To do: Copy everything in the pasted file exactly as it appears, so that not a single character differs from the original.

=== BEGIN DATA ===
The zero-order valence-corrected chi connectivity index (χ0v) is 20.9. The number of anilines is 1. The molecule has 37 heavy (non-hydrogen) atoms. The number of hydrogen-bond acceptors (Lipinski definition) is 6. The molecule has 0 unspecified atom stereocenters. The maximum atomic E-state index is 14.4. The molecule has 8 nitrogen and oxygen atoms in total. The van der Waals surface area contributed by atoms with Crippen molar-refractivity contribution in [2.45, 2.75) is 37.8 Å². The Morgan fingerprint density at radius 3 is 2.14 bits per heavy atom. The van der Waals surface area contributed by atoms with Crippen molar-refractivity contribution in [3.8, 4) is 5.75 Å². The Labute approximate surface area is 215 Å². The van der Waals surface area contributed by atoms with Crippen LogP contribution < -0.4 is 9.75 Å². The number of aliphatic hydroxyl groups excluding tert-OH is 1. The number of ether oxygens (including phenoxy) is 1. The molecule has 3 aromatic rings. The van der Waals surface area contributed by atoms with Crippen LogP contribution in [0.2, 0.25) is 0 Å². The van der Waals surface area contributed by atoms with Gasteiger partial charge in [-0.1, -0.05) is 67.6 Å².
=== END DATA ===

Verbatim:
The zero-order valence-corrected chi connectivity index (χ0v) is 20.9. The number of anilines is 1. The molecule has 37 heavy (non-hydrogen) atoms. The number of hydrogen-bond acceptors (Lipinski definition) is 6. The molecule has 0 unspecified atom stereocenters. The maximum atomic E-state index is 14.4. The molecule has 8 nitrogen and oxygen atoms in total. The van der Waals surface area contributed by atoms with Crippen molar-refractivity contribution in [2.45, 2.75) is 37.8 Å². The Morgan fingerprint density at radius 3 is 2.14 bits per heavy atom. The van der Waals surface area contributed by atoms with Crippen molar-refractivity contribution in [3.8, 4) is 5.75 Å². The Labute approximate surface area is 215 Å². The van der Waals surface area contributed by atoms with Crippen LogP contribution < -0.4 is 9.75 Å². The number of aliphatic hydroxyl groups excluding tert-OH is 1. The number of ether oxygens (including phenoxy) is 1. The molecule has 3 aromatic rings. The van der Waals surface area contributed by atoms with Crippen LogP contribution in [0.2, 0.25) is 0 Å². The van der Waals surface area contributed by atoms with Gasteiger partial charge in [-0.1, -0.05) is 67.6 Å².